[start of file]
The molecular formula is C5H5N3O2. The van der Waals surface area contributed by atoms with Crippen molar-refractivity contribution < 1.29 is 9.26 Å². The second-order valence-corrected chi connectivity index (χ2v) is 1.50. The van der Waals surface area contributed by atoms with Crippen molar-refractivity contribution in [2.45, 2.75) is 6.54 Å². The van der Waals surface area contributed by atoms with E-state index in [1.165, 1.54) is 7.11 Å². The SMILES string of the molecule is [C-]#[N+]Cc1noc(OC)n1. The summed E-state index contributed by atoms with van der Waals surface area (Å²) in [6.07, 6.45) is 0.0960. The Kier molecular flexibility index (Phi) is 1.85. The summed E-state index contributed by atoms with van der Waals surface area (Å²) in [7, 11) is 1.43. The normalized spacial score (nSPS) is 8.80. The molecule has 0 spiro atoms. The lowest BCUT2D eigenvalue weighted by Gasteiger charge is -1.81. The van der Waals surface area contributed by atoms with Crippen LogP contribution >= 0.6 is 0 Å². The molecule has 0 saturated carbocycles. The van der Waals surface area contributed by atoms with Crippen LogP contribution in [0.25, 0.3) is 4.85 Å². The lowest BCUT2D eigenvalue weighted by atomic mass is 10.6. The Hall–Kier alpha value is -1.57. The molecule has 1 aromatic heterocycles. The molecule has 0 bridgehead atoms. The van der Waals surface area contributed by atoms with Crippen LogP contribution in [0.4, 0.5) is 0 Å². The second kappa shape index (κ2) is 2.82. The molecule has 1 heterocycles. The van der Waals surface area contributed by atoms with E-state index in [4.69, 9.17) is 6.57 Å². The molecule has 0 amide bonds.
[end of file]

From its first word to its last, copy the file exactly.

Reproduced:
The molecular formula is C5H5N3O2. The van der Waals surface area contributed by atoms with Crippen molar-refractivity contribution < 1.29 is 9.26 Å². The second-order valence-corrected chi connectivity index (χ2v) is 1.50. The van der Waals surface area contributed by atoms with Crippen molar-refractivity contribution in [2.45, 2.75) is 6.54 Å². The van der Waals surface area contributed by atoms with E-state index in [1.165, 1.54) is 7.11 Å². The SMILES string of the molecule is [C-]#[N+]Cc1noc(OC)n1. The summed E-state index contributed by atoms with van der Waals surface area (Å²) in [6.07, 6.45) is 0.0960. The Kier molecular flexibility index (Phi) is 1.85. The summed E-state index contributed by atoms with van der Waals surface area (Å²) in [7, 11) is 1.43. The normalized spacial score (nSPS) is 8.80. The molecule has 0 spiro atoms. The lowest BCUT2D eigenvalue weighted by Gasteiger charge is -1.81. The van der Waals surface area contributed by atoms with Crippen LogP contribution >= 0.6 is 0 Å². The molecule has 0 saturated carbocycles. The van der Waals surface area contributed by atoms with Crippen LogP contribution in [0.25, 0.3) is 4.85 Å². The lowest BCUT2D eigenvalue weighted by atomic mass is 10.6. The Hall–Kier alpha value is -1.57. The molecule has 1 aromatic heterocycles. The molecule has 0 bridgehead atoms. The van der Waals surface area contributed by atoms with Crippen LogP contribution in [0.4, 0.5) is 0 Å². The second kappa shape index (κ2) is 2.82. The molecule has 1 heterocycles. The van der Waals surface area contributed by atoms with E-state index in [4.69, 9.17) is 6.57 Å². The molecule has 0 amide bonds.